This morning, in the Vatican Apostolic Palace, Pope Francis received in audience the volunteers of the National Civil Protection Service, to whom he addressed the following words:
Address of the Holy Father
Dear brothers and sisters, good morning and welcome!
I thank the president for the words of greeting he addressed to me on behalf of all the national Civil Protection service. I know how commendable your work is and I like to recall how much good you did during the recent pandemic, especially in the most acute phases. You made yourselves available to help the most fragile families; you provided accompaniment and safety services for elderly and vulnerable people; you assisted many who were sick, poor or alone at home. You supported the vaccination campaign with competence and self-giving through voluntary work. Likewise, there has been no lack of commitment on your part for humanitarian assistance and the reception in Italy of refugees from Ukraine, especially women and children feeling from this absurd war. Thank you for what you have done and continue to do, in silence. Good deeds do not make noise, but they build up the world.
I would like to share with you three points for reflection and action, suggested by the word that inspires your service: protection. You have been placed to protection those people most exposed to dangers and fragility. This is a mission reminiscent of that of the Good Samaritan of the Gospel (cf. Lk 10: 29-37). You devote time, you take care and you offer skills and services. When this happens, society comes out better for it. The verb “to protect” indicates the care of brother for brother, a concrete fraternity, safeguarding life, preserving it, keeping watch over it. The “civil protection” you guarantee makes me think of these three aspects.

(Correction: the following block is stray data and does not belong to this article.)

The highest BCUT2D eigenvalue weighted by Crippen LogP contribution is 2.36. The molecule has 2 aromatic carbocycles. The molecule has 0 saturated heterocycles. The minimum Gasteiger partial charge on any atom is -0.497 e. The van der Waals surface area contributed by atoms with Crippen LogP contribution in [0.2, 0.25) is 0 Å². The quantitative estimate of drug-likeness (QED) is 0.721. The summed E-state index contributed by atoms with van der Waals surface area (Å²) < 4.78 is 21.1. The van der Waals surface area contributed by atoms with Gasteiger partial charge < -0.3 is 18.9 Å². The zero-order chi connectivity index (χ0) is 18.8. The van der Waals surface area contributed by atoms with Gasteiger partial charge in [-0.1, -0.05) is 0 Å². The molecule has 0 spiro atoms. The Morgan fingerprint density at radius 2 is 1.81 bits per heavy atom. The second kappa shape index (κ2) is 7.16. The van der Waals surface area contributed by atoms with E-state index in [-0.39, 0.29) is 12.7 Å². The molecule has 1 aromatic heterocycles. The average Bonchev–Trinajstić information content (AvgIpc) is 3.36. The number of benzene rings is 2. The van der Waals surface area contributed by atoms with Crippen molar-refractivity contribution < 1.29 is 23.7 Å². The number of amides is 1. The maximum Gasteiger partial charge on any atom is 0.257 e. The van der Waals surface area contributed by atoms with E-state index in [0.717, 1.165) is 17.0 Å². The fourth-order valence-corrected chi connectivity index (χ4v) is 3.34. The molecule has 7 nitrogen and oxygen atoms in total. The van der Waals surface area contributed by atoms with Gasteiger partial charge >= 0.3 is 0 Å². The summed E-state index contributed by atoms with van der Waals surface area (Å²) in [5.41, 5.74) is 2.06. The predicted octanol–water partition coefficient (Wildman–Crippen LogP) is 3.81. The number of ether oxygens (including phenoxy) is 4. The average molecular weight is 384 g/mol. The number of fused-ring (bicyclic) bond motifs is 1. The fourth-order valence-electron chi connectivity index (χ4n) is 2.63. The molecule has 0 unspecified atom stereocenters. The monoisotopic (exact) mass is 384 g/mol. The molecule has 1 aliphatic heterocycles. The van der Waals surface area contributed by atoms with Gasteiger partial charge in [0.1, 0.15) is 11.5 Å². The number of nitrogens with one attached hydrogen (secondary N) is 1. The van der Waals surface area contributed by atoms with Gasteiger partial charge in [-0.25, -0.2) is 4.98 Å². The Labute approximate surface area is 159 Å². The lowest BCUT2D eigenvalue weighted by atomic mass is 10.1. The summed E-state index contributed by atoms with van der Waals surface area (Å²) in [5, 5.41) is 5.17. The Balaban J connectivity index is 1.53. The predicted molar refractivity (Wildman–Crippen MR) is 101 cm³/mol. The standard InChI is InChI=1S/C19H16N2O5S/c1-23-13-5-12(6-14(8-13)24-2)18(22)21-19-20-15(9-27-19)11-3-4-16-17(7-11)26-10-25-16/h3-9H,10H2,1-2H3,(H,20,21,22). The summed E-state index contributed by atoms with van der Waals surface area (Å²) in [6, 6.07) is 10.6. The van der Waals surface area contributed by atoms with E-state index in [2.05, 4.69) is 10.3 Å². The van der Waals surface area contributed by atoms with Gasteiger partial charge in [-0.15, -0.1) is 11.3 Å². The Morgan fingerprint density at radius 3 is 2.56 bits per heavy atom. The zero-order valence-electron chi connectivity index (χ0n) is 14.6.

The first form of protection we need is that which preserves us from social isolation, to protect so as not to fall into social isolation. It is a very important way of giving voice to hope. Let us not forget that “the recent pandemic enabled us to recognize and appreciate once more all those around us who, in the midst of fear, responded by putting their lives on the line. We began to realize that our lives are interwoven with and sustained by ordinary people valiantly shaping the decisive events of our shared history… They understood that no one is saved alone” (Encyclical Letter Fratelli tutti, 54).
In this description, we also find your commitment and your witness. Truly no one is saved alone. We need to understand and see that our life depends on that of others, and that goodness is contagious. Being close to our brothers makes us better, more available and supportive. And at the same time our society becomes a little more livable. To the extent that these attitudes grow and are connected in a style of supportive citizenship, then truly they can build a “civil protection”. The emergencies of these years, linked to the reception of refugees fleeing from wars or climate change, remind us how important it is to encounter someone who extends a hand, who offers a smile, who dedicates time freely, who makes one feel at home. Every war marks a surrender of the human capacity to protect. A denial of what is written in the solemn commitments of the United Nations. This is why Saint Paul VI, speaking before the UN, proclaimed, “Never again war!” (4 October 1965). We repeat this today, in the face of what is happening in Ukraine, and we protect the dream of peace among people, the sacred right of peoples to peace.